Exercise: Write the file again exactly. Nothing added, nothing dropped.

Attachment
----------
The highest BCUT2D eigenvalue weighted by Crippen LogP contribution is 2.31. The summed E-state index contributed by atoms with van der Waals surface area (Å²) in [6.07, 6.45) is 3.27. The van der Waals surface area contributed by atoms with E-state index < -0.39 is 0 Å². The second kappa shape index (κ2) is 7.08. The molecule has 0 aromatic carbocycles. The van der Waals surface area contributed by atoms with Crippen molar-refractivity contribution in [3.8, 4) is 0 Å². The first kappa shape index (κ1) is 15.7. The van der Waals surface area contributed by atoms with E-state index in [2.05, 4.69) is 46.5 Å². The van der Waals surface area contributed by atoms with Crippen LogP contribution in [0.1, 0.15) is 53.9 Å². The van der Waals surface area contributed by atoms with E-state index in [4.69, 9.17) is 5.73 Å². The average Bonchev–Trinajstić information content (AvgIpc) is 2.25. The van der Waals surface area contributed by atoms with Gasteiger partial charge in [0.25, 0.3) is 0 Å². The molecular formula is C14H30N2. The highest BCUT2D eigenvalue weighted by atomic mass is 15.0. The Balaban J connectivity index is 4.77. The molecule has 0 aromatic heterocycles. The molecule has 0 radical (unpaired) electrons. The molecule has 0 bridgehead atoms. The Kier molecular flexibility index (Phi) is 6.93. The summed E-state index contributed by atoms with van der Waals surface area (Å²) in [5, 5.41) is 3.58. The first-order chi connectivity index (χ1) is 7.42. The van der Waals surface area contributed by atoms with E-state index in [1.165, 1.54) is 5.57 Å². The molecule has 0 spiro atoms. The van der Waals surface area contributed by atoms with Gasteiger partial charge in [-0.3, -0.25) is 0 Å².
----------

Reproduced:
The highest BCUT2D eigenvalue weighted by Crippen LogP contribution is 2.31. The summed E-state index contributed by atoms with van der Waals surface area (Å²) in [6.07, 6.45) is 3.27. The van der Waals surface area contributed by atoms with E-state index < -0.39 is 0 Å². The second kappa shape index (κ2) is 7.08. The molecule has 0 aromatic carbocycles. The van der Waals surface area contributed by atoms with Crippen molar-refractivity contribution in [3.8, 4) is 0 Å². The first kappa shape index (κ1) is 15.7. The van der Waals surface area contributed by atoms with E-state index in [2.05, 4.69) is 46.5 Å². The van der Waals surface area contributed by atoms with Crippen LogP contribution in [0.1, 0.15) is 53.9 Å². The van der Waals surface area contributed by atoms with E-state index in [4.69, 9.17) is 5.73 Å². The average Bonchev–Trinajstić information content (AvgIpc) is 2.25. The van der Waals surface area contributed by atoms with Gasteiger partial charge in [0.25, 0.3) is 0 Å². The molecular formula is C14H30N2. The highest BCUT2D eigenvalue weighted by atomic mass is 15.0. The Balaban J connectivity index is 4.77. The molecule has 0 aromatic heterocycles. The molecule has 0 radical (unpaired) electrons. The molecule has 0 bridgehead atoms. The Kier molecular flexibility index (Phi) is 6.93. The summed E-state index contributed by atoms with van der Waals surface area (Å²) in [5, 5.41) is 3.58. The first-order chi connectivity index (χ1) is 7.42. The van der Waals surface area contributed by atoms with E-state index in [1.165, 1.54) is 5.57 Å². The molecule has 0 spiro atoms. The van der Waals surface area contributed by atoms with Gasteiger partial charge in [-0.3, -0.25) is 0 Å².